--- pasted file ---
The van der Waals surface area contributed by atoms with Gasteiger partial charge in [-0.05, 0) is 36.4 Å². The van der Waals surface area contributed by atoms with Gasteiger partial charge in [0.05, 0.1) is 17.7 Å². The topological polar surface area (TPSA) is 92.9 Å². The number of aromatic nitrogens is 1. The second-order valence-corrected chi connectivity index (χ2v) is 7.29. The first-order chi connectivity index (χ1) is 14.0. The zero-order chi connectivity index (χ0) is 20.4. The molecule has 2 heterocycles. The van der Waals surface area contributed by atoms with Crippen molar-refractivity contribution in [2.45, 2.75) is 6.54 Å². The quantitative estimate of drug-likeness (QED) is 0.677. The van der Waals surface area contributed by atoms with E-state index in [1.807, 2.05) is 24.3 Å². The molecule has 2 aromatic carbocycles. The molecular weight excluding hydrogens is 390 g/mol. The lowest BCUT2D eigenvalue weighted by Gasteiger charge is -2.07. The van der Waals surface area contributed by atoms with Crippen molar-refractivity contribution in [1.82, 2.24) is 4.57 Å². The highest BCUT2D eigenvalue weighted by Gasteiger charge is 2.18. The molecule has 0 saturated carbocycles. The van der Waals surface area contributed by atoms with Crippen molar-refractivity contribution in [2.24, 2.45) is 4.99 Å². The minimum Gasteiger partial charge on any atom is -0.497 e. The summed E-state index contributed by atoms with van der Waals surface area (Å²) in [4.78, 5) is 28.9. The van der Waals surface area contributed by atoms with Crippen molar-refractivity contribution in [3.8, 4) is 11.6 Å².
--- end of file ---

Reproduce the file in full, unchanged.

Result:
The van der Waals surface area contributed by atoms with Gasteiger partial charge in [-0.05, 0) is 36.4 Å². The van der Waals surface area contributed by atoms with Gasteiger partial charge in [0.05, 0.1) is 17.7 Å². The topological polar surface area (TPSA) is 92.9 Å². The number of aromatic nitrogens is 1. The second-order valence-corrected chi connectivity index (χ2v) is 7.29. The first-order chi connectivity index (χ1) is 14.0. The zero-order chi connectivity index (χ0) is 20.4. The molecule has 2 heterocycles. The van der Waals surface area contributed by atoms with Crippen molar-refractivity contribution in [2.45, 2.75) is 6.54 Å². The quantitative estimate of drug-likeness (QED) is 0.677. The van der Waals surface area contributed by atoms with E-state index in [1.807, 2.05) is 24.3 Å². The molecule has 2 aromatic carbocycles. The molecular weight excluding hydrogens is 390 g/mol. The lowest BCUT2D eigenvalue weighted by Gasteiger charge is -2.07. The van der Waals surface area contributed by atoms with Crippen molar-refractivity contribution in [1.82, 2.24) is 4.57 Å². The highest BCUT2D eigenvalue weighted by Gasteiger charge is 2.18. The molecule has 0 saturated carbocycles. The van der Waals surface area contributed by atoms with Crippen molar-refractivity contribution in [2.24, 2.45) is 4.99 Å². The minimum Gasteiger partial charge on any atom is -0.497 e. The summed E-state index contributed by atoms with van der Waals surface area (Å²) in [4.78, 5) is 28.9. The van der Waals surface area contributed by atoms with Crippen molar-refractivity contribution in [3.8, 4) is 11.6 Å².